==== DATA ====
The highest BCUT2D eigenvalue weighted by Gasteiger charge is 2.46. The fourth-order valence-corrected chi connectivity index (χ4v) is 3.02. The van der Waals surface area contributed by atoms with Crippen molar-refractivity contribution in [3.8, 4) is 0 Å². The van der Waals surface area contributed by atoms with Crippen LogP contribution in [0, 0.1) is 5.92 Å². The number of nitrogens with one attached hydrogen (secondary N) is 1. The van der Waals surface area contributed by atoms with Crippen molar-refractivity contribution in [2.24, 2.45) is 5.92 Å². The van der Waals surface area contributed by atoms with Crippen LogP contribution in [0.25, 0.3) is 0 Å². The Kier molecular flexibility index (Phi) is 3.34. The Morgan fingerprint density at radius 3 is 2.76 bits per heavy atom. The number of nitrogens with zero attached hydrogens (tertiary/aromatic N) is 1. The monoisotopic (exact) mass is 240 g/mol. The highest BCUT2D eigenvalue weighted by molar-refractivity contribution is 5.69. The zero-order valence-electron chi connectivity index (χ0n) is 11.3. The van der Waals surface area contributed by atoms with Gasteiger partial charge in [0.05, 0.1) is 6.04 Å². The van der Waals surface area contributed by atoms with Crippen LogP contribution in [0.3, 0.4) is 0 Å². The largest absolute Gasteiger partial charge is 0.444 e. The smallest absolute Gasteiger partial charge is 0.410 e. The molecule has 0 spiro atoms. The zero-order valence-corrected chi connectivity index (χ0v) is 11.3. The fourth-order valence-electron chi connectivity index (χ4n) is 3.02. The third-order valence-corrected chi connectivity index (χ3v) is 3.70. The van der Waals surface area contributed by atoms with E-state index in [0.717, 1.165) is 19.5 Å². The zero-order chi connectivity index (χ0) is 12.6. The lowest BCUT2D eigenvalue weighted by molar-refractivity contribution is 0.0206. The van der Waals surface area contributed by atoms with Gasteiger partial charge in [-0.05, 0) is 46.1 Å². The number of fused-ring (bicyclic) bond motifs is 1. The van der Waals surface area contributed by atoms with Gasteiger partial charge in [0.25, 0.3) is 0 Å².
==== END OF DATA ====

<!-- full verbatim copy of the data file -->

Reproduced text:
The highest BCUT2D eigenvalue weighted by Gasteiger charge is 2.46. The fourth-order valence-corrected chi connectivity index (χ4v) is 3.02. The van der Waals surface area contributed by atoms with Crippen molar-refractivity contribution in [3.8, 4) is 0 Å². The van der Waals surface area contributed by atoms with Crippen LogP contribution in [0, 0.1) is 5.92 Å². The number of nitrogens with one attached hydrogen (secondary N) is 1. The van der Waals surface area contributed by atoms with Crippen molar-refractivity contribution in [2.24, 2.45) is 5.92 Å². The van der Waals surface area contributed by atoms with Crippen LogP contribution in [0.25, 0.3) is 0 Å². The Kier molecular flexibility index (Phi) is 3.34. The Morgan fingerprint density at radius 3 is 2.76 bits per heavy atom. The number of nitrogens with zero attached hydrogens (tertiary/aromatic N) is 1. The monoisotopic (exact) mass is 240 g/mol. The highest BCUT2D eigenvalue weighted by molar-refractivity contribution is 5.69. The zero-order valence-electron chi connectivity index (χ0n) is 11.3. The van der Waals surface area contributed by atoms with Gasteiger partial charge in [0.05, 0.1) is 6.04 Å². The van der Waals surface area contributed by atoms with Crippen LogP contribution in [0.3, 0.4) is 0 Å². The largest absolute Gasteiger partial charge is 0.444 e. The smallest absolute Gasteiger partial charge is 0.410 e. The molecule has 0 spiro atoms. The zero-order valence-corrected chi connectivity index (χ0v) is 11.3. The fourth-order valence-electron chi connectivity index (χ4n) is 3.02. The third-order valence-corrected chi connectivity index (χ3v) is 3.70. The van der Waals surface area contributed by atoms with E-state index in [0.717, 1.165) is 19.5 Å². The zero-order chi connectivity index (χ0) is 12.6. The lowest BCUT2D eigenvalue weighted by molar-refractivity contribution is 0.0206. The van der Waals surface area contributed by atoms with Gasteiger partial charge in [-0.05, 0) is 46.1 Å². The number of fused-ring (bicyclic) bond motifs is 1. The van der Waals surface area contributed by atoms with Gasteiger partial charge in [0.25, 0.3) is 0 Å².